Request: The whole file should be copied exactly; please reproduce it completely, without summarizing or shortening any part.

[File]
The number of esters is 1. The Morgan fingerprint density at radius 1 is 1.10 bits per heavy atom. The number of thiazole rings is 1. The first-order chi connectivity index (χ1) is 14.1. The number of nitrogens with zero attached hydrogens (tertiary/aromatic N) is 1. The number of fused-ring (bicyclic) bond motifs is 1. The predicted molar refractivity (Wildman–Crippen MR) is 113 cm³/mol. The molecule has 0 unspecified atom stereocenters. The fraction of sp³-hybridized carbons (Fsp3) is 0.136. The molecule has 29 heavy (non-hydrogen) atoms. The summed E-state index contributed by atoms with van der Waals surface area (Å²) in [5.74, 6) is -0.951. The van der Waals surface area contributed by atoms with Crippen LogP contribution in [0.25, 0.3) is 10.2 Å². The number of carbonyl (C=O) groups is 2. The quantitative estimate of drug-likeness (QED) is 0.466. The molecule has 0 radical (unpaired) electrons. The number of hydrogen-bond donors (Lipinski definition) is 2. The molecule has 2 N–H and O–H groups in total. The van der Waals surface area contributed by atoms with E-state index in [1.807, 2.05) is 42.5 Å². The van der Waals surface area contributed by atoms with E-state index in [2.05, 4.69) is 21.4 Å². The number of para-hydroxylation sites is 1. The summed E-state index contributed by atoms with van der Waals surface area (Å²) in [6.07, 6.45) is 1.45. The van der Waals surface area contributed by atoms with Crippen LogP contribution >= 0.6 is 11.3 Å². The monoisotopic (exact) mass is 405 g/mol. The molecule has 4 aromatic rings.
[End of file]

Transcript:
The number of esters is 1. The Morgan fingerprint density at radius 1 is 1.10 bits per heavy atom. The number of thiazole rings is 1. The first-order chi connectivity index (χ1) is 14.1. The number of nitrogens with zero attached hydrogens (tertiary/aromatic N) is 1. The number of fused-ring (bicyclic) bond motifs is 1. The predicted molar refractivity (Wildman–Crippen MR) is 113 cm³/mol. The molecule has 0 unspecified atom stereocenters. The fraction of sp³-hybridized carbons (Fsp3) is 0.136. The molecule has 29 heavy (non-hydrogen) atoms. The summed E-state index contributed by atoms with van der Waals surface area (Å²) in [5.74, 6) is -0.951. The van der Waals surface area contributed by atoms with Crippen LogP contribution in [0.25, 0.3) is 10.2 Å². The number of carbonyl (C=O) groups is 2. The quantitative estimate of drug-likeness (QED) is 0.466. The molecule has 0 radical (unpaired) electrons. The number of hydrogen-bond donors (Lipinski definition) is 2. The molecule has 2 N–H and O–H groups in total. The van der Waals surface area contributed by atoms with E-state index in [1.807, 2.05) is 42.5 Å². The van der Waals surface area contributed by atoms with E-state index in [2.05, 4.69) is 21.4 Å². The number of para-hydroxylation sites is 1. The summed E-state index contributed by atoms with van der Waals surface area (Å²) in [6.07, 6.45) is 1.45. The van der Waals surface area contributed by atoms with Crippen LogP contribution >= 0.6 is 11.3 Å². The monoisotopic (exact) mass is 405 g/mol. The molecule has 4 aromatic rings.